Are you running correctly?

Running incorrectly can injure you. Fitness expert Leena Mogre tells you how to step right

If you are planning to participate in the marathon, or want to just include running in your daily fitness routine, congratulations on your decision. Good on you for picking a easy, low investment, high returns and most of all, highly effective form of exercise.

Running is great cardio and it improves the body's immunity while reducing the risk of stroke and cancer. It's a complete exercise that tones calves, thighs, abdominal, back and shoulder muscles. It strengthens the heart's capacity to pump more blood and lungs' capacity to extract oxygen from the air, relieving stress. Best of all, it slows down the ageing process.

But before you take flight, you've got to get your posture and form right to save yourself from injury and get the most out of your jog. Leena Mogre helps you gear up for the dream run.

The right way to run
Keep your body straight while running. A slouching posture leads to deactivation of muscles in parts of the body, especially the back, causing injury. An upright posture puts less pressure on the knees and facilitates a swifter run. Some people clutch their fists too tight and transfer the rigidity to rest of the body. Keep you arms enough so that even if you were holding a wafer, it wouldn't break.

Don't stomp
Hear the sound your feet are making to know if you are running right. If there is absolutely no sound then you are running perfectly. You must land on the peds of your feet, below your toes, putting pressure neither on the heel nor on the toes. Letting your feet fall loose on the ground with a stomping action sends shock waves to the shin bone, the knees and the back, causing injury.

Hydrate your body
People experience pain on the one side of the stomach after running for sometime. Dehydration is one of the most common reasons for the same. Having a glass of water (at room temperature) 30 minutes before running can help avoid the pain. Dehydration can also cause muscle crams. If your routine lasts more than 30 minutes, sip water or sports drinks that have glucose and essential salts lost through sweating. Running on an empty stomach may lead to dizziness. Having a banana 15-20 minutes before.

Breathe through the nose
Breathing through the mouth dehydrates and tires you quickly. Breathe through the nose if you want to run for a longer time.

Over running is harmful
Build stamina gradually by starting to run for at least five minutes. Your muscles take time to get used to running. Pay attention that there is no strain on your lungs or leg muscles while running. If you feel any kind of cramp, it's better to stop and take rest. Stretch your schedule by five minutes every two to three days and see if you are comfortable completing the target.

Get the right shoes
Many people run in casual sneakers which are not meant for running. It could cause serious harm to the knees because the shoes are not designed to support body weight while running. Buying a branded pair which has been designed for the specific purpose after scientific research. People with flat feet should opt for shoes with an orthotic insole, which provides an artificial arch to supplement better body posture and feet co-ordination.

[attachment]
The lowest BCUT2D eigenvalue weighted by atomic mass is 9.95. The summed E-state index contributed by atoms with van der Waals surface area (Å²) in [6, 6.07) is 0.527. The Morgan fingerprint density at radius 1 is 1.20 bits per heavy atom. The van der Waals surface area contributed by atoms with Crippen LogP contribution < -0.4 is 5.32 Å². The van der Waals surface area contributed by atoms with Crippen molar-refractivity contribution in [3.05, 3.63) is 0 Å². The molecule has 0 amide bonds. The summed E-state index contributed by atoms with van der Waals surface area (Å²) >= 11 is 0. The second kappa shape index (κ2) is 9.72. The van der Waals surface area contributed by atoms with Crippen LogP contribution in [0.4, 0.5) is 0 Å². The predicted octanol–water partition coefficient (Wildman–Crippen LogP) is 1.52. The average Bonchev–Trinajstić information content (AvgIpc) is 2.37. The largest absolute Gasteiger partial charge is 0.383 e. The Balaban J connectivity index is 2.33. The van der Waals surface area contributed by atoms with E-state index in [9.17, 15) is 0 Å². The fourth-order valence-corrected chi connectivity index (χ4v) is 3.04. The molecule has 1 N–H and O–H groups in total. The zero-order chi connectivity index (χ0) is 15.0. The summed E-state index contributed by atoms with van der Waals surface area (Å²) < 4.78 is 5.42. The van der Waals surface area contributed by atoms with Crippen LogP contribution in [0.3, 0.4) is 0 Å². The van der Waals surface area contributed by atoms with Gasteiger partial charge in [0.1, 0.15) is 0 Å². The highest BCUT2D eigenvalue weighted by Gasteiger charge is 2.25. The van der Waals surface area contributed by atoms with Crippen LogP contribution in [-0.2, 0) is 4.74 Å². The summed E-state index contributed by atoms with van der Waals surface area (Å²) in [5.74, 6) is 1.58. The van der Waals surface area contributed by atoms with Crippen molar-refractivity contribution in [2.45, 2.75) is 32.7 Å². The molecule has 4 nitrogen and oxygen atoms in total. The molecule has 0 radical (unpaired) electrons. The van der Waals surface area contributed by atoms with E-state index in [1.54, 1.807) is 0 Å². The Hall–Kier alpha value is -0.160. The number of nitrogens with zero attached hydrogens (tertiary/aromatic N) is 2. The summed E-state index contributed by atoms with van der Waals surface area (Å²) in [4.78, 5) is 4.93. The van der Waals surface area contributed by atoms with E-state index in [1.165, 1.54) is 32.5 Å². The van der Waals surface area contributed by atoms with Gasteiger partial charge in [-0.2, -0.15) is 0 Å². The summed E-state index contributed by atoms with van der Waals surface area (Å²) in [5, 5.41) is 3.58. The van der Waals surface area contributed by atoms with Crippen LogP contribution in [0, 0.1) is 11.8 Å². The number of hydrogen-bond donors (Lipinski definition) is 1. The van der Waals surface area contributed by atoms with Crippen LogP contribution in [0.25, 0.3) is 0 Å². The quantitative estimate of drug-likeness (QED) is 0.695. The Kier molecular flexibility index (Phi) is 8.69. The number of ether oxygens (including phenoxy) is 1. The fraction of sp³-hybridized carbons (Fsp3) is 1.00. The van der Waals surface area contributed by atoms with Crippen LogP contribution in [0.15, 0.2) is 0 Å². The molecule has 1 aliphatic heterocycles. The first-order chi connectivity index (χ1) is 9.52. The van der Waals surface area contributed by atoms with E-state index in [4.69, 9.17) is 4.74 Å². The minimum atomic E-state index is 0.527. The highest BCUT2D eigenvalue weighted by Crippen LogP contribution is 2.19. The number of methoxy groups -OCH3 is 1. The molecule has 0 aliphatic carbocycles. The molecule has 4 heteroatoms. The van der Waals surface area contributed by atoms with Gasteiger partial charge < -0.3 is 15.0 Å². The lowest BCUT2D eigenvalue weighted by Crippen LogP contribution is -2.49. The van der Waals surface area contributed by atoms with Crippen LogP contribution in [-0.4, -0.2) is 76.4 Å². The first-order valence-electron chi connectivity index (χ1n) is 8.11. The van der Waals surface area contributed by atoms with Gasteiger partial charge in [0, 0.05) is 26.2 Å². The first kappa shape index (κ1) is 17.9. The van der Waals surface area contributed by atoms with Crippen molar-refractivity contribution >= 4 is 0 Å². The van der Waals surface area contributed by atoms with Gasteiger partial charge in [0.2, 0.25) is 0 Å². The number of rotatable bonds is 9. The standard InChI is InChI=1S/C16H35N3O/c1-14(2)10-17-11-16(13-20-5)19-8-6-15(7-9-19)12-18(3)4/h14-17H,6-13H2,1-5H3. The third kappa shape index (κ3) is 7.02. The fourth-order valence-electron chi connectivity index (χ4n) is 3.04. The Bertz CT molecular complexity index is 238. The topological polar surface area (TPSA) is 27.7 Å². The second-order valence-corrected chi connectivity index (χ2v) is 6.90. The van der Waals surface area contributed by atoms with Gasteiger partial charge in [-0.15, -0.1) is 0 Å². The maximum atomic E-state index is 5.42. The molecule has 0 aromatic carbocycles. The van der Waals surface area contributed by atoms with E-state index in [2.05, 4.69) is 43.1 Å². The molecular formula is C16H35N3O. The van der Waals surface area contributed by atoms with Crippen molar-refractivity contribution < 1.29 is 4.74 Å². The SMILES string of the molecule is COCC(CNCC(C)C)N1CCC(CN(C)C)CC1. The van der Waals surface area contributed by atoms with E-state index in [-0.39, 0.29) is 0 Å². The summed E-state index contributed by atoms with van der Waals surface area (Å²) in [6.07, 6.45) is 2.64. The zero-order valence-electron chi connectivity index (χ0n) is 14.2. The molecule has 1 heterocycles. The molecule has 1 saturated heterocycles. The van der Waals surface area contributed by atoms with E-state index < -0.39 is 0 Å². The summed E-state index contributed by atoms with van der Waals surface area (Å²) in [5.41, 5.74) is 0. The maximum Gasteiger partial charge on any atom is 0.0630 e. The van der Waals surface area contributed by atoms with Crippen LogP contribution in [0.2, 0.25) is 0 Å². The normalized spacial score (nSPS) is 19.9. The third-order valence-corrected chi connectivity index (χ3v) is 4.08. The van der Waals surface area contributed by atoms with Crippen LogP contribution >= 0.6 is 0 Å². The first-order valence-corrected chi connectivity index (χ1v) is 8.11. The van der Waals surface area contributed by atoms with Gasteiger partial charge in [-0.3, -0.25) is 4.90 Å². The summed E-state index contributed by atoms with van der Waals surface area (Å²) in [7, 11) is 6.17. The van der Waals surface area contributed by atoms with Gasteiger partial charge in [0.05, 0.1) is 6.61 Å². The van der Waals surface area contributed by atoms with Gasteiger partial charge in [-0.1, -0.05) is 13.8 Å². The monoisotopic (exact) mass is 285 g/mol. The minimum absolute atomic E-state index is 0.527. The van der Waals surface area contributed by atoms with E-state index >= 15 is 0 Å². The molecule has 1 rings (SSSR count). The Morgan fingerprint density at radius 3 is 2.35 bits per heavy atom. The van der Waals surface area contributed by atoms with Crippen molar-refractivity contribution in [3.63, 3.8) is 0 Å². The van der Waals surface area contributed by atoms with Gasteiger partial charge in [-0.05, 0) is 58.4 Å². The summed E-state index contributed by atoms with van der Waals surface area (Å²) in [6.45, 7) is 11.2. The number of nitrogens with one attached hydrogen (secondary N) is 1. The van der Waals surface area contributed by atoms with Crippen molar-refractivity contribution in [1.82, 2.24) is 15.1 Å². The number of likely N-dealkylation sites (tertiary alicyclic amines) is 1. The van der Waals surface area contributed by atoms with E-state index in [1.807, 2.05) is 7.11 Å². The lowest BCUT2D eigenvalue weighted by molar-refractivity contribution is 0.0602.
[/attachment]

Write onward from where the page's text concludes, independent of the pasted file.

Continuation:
Running should start with warm-up, followed by stretching, running, cool down and stretching again. Breaking into sweat is a sign that your body is ready for strenuous physical activity.

Strengthen calves and shin
After the heart muscle, which works the hardest while running, the calf muscles are the most used. They help regulate blood flow from bottom to top. Standing and sitting calf raises help strengthen them. Stand on a raised surface such that the heels are lower than the toes. Put your weight on the toes and raise you heels as far as you can. Fall back again and perform three sets of 20 repetitions. Sit on your toes on a platform, raise your heels and bring them down again. Flex your calves at the top of this movement for one count. Return to the start position and repeat. The shin muscles take the weight of the body when the foot lands on the ground. To strengthen it, rest your heel on a raised surface such that the toes are on a lower level. Raise the toes up and down for 20 repetitions. Do three sets.

Quit smoking
The heart and lungs come under immense stress while r u n n i n g . S m o k i n g before running reduces the capacity of lungs to pump oxygen.

- The running body burns muscle, so the activity has to be supplemented with proper diet so that you don't lose muscle mass. Include a lot of carbohydrates, protein and calcium content in your diet.

- To strengthen shins, rest your heel on a raised surface such that the toes are on a lower level. Raise the toes up and down for 20 repetitions. Do three sets

- Stand on a raised surface with heels are lower than the toes. Come up on toes and fall back. Do 20 repetitions in three sets to strengthen calves

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